Home' Trinidad and Tobago Guardian : June 5th 2015 Contents A52
Guardian www.guardian.co.tt Friday, June 5, 2015
Serena Williams of the US cools off with a towel in her semifinal match of the French Open tennis
tournament against Timea Bacsinszky of Switzerland at the Roland Garros stadium, in Paris, France,
yesterday. AP PHOTO
PARIS---At changeovers in her
French Open semifinal, an ill Serena
Williams walked ever so slowly to
the sideline, where even lowering
herself to sit down seemed diffi-
With the temperature nearing 85
degrees (30 Celsius) on the hottest
day of the tournament, she pressed
white towels filled with ice against
her forehead and neck and guzzled
In the early going, her play was
as poor as her health. She failed to
chase balls she normally would.
As telling as anything: Even when
she won points, Williams mostly
refrained from her familiar fist
pumps and yells of "Come on!"
Never can count her out, though,
no matter the circumstances. Down
a set and a break yesterday, and
clearly not herself, Williams sum-
moned the resolve to reach the final
by beating 23rd-seeded Timea Bac-
sinszky of Switzerland 4-6, 6-3, 6-
0.After getting broken to fall behind
3-2 in the second set, Williams
claimed the final ten games.
"Stunning," said Williams coach,
Patrick Mouratoglou. "This is the
difference between champions and
everyone else. There is no logical
explanation. She just has an ability
to react when she is in danger."
Mouratoglou said the No 1-ranked
Williams has been dealing for several
days with the flu, including a fever
and chest congestion that "makes it
difficult to breathe."
Now one victory from her third
French Open championship and 20th
major title overall, Williams faces
13th-seeded Lucie Safarova of the
Czech Republic in Saturday s final.
"I tried everything. I thought if I
lose, I will lose with a fight,"
Williams told the Court Philippe
Chatrier crowd in French. "I tried,
I tried. I found the energy. I don t
know where, but I found it. And I
won. I hope that on Saturday, I hope
..."Cutting herself off, she stepped
away from the microphone, bent
over and began coughing. She offered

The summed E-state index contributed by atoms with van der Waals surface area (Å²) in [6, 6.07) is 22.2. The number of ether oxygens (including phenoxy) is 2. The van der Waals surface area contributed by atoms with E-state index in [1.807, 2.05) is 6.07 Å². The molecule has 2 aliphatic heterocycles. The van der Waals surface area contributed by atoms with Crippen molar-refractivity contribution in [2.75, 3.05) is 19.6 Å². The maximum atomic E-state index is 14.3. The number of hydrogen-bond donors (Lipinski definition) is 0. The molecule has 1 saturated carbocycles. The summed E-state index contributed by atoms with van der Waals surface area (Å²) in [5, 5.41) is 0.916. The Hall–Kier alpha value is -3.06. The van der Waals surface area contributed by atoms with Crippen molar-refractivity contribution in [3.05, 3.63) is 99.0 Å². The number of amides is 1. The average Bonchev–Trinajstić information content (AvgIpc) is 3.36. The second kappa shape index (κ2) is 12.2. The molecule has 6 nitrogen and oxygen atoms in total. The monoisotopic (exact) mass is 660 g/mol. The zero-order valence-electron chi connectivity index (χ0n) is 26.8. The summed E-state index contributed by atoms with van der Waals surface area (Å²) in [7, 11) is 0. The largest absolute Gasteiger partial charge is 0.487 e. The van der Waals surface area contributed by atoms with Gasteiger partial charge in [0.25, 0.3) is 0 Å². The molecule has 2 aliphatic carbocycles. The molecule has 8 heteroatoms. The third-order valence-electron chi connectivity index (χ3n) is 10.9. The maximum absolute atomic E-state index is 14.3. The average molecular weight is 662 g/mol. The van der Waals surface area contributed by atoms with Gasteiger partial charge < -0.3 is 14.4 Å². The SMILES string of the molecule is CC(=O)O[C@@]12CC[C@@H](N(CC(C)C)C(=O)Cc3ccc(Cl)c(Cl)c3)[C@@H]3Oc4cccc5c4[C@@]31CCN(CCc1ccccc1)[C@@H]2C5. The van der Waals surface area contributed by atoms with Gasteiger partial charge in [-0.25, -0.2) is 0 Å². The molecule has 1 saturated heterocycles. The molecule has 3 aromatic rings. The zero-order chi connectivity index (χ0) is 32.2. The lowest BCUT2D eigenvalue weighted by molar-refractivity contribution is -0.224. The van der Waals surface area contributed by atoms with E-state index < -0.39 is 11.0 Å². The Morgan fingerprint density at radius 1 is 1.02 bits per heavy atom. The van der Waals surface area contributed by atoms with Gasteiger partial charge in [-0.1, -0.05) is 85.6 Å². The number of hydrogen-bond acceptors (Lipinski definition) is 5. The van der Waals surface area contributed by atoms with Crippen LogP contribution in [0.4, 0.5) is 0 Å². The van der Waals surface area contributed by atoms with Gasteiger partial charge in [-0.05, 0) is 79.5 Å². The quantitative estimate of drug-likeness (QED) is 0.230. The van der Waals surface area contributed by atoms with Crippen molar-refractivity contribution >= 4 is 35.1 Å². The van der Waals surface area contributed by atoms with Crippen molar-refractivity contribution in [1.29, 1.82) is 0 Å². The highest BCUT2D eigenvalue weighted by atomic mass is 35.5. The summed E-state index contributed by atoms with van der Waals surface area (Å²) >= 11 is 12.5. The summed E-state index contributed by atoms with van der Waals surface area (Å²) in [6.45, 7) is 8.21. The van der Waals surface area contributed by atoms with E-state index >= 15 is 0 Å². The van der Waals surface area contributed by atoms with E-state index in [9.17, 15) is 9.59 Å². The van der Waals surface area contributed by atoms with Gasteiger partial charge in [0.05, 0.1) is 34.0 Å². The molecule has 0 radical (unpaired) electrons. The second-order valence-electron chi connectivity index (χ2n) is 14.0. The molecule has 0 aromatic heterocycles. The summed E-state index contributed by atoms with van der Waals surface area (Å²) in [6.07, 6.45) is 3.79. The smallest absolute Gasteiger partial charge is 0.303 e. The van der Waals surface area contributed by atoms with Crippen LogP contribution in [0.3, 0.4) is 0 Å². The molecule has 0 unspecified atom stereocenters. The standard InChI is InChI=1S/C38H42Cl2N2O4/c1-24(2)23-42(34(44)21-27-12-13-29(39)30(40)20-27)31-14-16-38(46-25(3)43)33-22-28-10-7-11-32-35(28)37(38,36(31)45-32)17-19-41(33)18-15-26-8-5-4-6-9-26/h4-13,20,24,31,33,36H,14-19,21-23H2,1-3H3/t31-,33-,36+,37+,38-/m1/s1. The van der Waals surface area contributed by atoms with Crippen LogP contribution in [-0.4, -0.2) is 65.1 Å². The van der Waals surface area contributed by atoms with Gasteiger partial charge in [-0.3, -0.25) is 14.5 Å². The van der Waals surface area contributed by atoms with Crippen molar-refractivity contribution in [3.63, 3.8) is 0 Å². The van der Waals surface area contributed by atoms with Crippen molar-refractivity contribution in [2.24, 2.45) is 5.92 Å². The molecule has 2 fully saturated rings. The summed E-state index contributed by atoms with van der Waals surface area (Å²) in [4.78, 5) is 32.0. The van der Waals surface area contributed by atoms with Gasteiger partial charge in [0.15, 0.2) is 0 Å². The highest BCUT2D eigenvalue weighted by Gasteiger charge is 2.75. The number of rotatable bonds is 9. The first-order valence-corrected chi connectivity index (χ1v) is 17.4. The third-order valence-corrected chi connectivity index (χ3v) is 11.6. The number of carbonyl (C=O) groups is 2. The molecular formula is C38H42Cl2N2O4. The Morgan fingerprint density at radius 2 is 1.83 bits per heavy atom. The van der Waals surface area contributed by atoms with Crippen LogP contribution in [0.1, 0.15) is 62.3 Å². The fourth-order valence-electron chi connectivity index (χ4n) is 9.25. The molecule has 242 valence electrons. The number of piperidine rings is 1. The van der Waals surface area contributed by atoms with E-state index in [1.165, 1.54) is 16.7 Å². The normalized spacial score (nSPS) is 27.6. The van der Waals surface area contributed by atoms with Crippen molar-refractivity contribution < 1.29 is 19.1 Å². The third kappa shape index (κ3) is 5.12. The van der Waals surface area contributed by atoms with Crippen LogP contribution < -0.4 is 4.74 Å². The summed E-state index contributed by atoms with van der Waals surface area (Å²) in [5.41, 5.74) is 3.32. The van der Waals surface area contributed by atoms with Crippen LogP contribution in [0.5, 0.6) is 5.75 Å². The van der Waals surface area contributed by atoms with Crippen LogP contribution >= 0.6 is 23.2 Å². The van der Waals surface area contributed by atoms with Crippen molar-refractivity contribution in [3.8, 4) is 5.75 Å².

a quick wave, then collected her
things and left. Off the court, she
got a hug from Mouratoglou, who
helped her down stairs toward the
"I was worried," Williams mother,
Oracene Price, told The Associated
Press. "But I knew if she could get
through the second set, somehow
maybe the adrenaline and God would
help her get through the match."
Next comes Williams 24th Grand
Slam final, and Safarova s first.
The left-handed Safarova elimi-
nated defending champion Maria
Sharapova in the fourth round, then
defeated 2008 French Open winner
Ana Ivanovic 7-5, 7-5 on Thursday.
Williams won her semifinal despite
dropping the first set for the fourth
time in six matches. She d never
fashioned that many comebacks at
a single Grand Slam tournament over
her long, successful career.
When this one was over, finally
over, Williams leaned forward and
rested her head on her hands atop
the handle of her upside-down rack-
et.After greeting Williams at the net,
Bacsinszky wiped tears from her eyes
as she left, her magical run over
Before these two weeks, Bacsin-
szky never had been past the second
round in Paris---or past the third
round at any major.
Two years ago, she took a hiatus
from tennis to work at restaurants
with an eye toward pursuing a degree
in hotel management.
Last year, she was ranked 112th
and went through qualifying simply
to get into the French Open s main
This year, equipped with a dan-
gerous backhand and an affinity for
delicate drop shots, Bacsinszky beat
two-time Wimbledon champion
Petra Kvitova, who was seeded
fourth, along with No 16 Madison
Keys of the US, and lost a tourna-
ment-low 33 games entering Thurs-
day. She also was 7-0 for her career
at the French Open when winning
the first set.
Ah, but none of those matches
came against Williams.
When the chips are down and the
going gets toughest, no one is better
than her at the moment---and, per-
haps, in the history of the game. She
is 11-0 in three-set matches this sea-
son, part of an overall record of 31-
1. If she can get past Safarova, the
33-year-old Williams would add to
her French Open titles from 2002
and 2013 and collect a third consec-
utive major championship, following
those at the US Open last September
and Australian Open this January.
"She has been sick for a while,
but she never thought about with-
drawing," Mouratoglou said. "Even
on one leg, she will step on court.
She always believes that she can pull
through. This is her strength. You
can t take it away from her."
Ill Williams returns
at French Open
to reach final
This is the difference between champions and
everyone else. There is no logical explanation. She
just has an ability to react when she is in danger.
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